Simon walked next to Matthew. Matthew was telling him something quietly and Simon felt that today everything annoys him—Levi, the sun scorching the earth, the thick dust above the ground, and the fact that the Rabbi did not want to stop in the grove under the shadow.
He knew the reason for this annoyance was his lie. He hid from the Teacher that he chose a path which Jesus surely would reject. In all three years this was probably the first time when Simon concealed something from the Teacher.
Lately Jesus also changed. He constantly talks of impending grief, about the fact that he will soon suffer and die. He looks at his pupils, not like before, but with some regret, as if he could not give them what he wanted to.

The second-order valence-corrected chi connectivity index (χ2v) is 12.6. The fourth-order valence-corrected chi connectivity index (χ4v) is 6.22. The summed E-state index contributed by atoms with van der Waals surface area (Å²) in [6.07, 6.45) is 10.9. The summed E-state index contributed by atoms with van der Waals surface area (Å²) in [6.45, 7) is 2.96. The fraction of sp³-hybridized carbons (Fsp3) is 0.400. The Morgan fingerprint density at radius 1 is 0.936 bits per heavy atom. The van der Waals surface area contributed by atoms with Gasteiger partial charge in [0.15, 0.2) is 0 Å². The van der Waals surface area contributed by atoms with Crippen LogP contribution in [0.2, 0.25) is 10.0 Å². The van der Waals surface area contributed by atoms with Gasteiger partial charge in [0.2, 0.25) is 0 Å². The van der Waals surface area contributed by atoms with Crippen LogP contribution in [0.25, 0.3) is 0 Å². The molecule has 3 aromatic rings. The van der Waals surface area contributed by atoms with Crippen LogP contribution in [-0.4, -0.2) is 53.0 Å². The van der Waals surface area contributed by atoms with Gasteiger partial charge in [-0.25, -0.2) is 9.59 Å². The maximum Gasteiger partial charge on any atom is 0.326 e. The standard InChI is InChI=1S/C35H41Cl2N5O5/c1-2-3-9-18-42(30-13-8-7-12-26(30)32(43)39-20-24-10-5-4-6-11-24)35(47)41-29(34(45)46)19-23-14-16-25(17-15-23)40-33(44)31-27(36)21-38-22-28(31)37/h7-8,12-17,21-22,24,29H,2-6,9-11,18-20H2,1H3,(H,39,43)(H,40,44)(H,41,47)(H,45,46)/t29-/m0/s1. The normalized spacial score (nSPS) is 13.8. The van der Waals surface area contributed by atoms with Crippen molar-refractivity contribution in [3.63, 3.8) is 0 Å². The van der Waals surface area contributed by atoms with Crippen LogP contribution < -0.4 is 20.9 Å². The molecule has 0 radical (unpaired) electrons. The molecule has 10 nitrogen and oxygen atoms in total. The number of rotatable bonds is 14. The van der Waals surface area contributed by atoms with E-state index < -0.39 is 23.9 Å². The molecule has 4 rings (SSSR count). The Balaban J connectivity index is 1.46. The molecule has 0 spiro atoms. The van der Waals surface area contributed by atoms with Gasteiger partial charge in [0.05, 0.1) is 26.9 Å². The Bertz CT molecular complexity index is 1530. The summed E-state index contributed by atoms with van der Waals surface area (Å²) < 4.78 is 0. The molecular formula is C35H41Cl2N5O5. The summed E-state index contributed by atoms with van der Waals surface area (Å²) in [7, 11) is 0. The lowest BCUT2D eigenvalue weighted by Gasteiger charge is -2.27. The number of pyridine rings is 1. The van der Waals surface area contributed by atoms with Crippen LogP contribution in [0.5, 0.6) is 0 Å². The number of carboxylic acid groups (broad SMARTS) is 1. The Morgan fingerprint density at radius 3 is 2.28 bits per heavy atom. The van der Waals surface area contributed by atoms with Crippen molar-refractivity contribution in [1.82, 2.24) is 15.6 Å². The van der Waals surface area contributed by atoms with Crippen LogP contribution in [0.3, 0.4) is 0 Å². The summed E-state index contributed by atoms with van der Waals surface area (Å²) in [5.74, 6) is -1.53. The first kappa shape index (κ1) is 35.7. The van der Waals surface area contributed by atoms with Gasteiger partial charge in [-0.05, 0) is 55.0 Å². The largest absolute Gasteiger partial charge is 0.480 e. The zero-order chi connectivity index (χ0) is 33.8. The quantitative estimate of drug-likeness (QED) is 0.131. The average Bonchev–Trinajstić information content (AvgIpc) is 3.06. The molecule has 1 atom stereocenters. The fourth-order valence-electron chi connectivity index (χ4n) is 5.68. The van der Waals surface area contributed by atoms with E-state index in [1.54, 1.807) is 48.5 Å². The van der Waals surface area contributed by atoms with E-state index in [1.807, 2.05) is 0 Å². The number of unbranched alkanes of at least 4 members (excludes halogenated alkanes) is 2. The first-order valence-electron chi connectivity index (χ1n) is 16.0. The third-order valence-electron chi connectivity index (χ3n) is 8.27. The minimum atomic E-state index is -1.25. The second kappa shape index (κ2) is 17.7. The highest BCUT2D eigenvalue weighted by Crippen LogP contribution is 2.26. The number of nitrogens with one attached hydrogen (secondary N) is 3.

Finally Jesus agreed to stop for a bit. They settled under the shade of the bushes. Everyone got busy with their own things. Judas was re-counting money from the marching case, the pitiful pennies barely enough for lodging and food. Matthew unwrapped a scrap of parchment paper and was making some notes. Andrew was weaving a mesh from thin ropes. The little brother is drawn back to the Sea of Galilee and its quiet waters.
Everyone was tired from these never-ending journeys and wanderings, under the constant threat of robbery or murder. Didn’t they get driven out of villages enough; had dogs sent after them, get robbed in inns? Leopards attacked them in the mountains; scorpions stung them in the deserts. It’s surprising how they’re all still alive.
Jesus speaks only of grief and his close death, and now also he retired from everyone and got on his knees, praying. Gathering dust from the ground, he sprinkled it on his head.
Near the sheep paddock of the Lower City there was loud noise. Commerce was roaring on the eve of the holiday.